The first few weeks of my prayer practice with Thomas Merton was rocky for a couple reasons. First off, I had been struggling with what prayer was for exactly, and my ability to understand it seemed to be slipping away. Secondly, this feeling had been taking away some of my motivation for prayer, which made a spiritual practice that was built around prayer, a hard thing to stay committed to. What eventually got me in a routine, was the way Merton writes. I love to read, and do so on a much more consistent basis than I pray. Because of this, Thomas Merton’s Book of Hours allowed me to see the wisdom and language behind a prayer practice I could follow. It began to stimulate me intellectually as well as it calmed my soul (some of the time) spiritually. My journal has lots of ‘what am I praying for’ comments, as well as some cynical tangents where I allowed my mind to give in to rabbit trails.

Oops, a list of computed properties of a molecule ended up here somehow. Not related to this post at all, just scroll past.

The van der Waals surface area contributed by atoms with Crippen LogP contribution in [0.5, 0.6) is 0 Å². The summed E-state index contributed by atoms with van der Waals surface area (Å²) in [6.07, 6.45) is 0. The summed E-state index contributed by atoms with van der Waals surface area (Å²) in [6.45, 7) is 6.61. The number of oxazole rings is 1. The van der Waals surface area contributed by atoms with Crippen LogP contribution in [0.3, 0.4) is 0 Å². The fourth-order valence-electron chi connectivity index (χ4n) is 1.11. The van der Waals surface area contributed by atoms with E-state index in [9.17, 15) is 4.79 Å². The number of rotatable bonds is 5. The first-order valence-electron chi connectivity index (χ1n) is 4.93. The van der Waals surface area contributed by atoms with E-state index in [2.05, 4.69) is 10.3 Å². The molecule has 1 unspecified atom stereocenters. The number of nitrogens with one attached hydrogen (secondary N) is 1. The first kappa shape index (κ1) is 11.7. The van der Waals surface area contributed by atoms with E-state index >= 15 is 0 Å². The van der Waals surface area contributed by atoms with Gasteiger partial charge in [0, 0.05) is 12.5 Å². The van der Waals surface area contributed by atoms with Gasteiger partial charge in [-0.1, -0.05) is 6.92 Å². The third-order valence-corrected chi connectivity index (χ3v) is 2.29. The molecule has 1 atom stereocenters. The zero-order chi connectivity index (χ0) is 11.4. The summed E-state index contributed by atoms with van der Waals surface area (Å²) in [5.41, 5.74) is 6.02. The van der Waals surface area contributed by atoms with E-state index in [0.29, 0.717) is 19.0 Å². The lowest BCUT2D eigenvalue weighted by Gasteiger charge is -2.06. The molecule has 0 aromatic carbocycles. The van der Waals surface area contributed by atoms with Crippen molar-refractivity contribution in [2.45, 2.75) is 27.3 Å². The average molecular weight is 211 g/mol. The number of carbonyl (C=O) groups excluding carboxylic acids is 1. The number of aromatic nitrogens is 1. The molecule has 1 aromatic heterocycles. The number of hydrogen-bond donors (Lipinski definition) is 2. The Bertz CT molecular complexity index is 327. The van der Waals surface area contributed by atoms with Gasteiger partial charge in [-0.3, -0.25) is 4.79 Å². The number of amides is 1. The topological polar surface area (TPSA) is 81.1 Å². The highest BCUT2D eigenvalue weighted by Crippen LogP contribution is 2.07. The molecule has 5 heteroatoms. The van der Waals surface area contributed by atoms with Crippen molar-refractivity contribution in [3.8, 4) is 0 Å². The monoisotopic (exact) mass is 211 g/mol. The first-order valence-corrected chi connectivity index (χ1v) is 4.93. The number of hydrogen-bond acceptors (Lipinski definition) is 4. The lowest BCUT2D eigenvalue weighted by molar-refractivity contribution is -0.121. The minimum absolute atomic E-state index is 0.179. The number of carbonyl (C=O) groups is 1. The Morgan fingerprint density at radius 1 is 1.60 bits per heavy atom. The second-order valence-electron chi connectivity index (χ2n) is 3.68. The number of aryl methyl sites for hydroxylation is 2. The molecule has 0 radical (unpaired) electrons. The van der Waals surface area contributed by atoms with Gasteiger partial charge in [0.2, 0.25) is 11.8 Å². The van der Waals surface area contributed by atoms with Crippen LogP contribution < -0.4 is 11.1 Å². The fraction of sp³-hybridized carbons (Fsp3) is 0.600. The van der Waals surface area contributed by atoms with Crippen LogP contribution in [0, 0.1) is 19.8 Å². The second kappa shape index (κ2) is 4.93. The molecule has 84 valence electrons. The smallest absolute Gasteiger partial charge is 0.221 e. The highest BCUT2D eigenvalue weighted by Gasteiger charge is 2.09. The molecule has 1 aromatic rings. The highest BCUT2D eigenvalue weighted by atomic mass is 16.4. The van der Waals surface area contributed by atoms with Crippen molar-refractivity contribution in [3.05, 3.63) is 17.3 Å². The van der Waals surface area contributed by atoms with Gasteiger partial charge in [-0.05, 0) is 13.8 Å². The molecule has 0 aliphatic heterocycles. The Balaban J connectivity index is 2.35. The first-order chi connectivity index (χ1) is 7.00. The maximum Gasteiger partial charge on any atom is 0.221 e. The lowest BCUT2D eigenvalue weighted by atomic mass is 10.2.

In the first week I wrote down the Examen section from Wednesday during the day, I remember it stuck with me. It says, “One of our great problems is to see clearly what we have to resist. I would say that at the moment we have to understand better than we do the war mentality. IF we do not understand it, we will run the risk of contributing to its confusion is and thereby helping the enemies of man and of peace. The great danger is that under the pressures of anxiety and fear, the alternation of crisis and relaxation and new crisis, the people of the world will come to accept gradually the idea of war, the idea of submission to total power, and the abdication of reason, spirit and individual conscience. The great peril is the deadening of conscience.”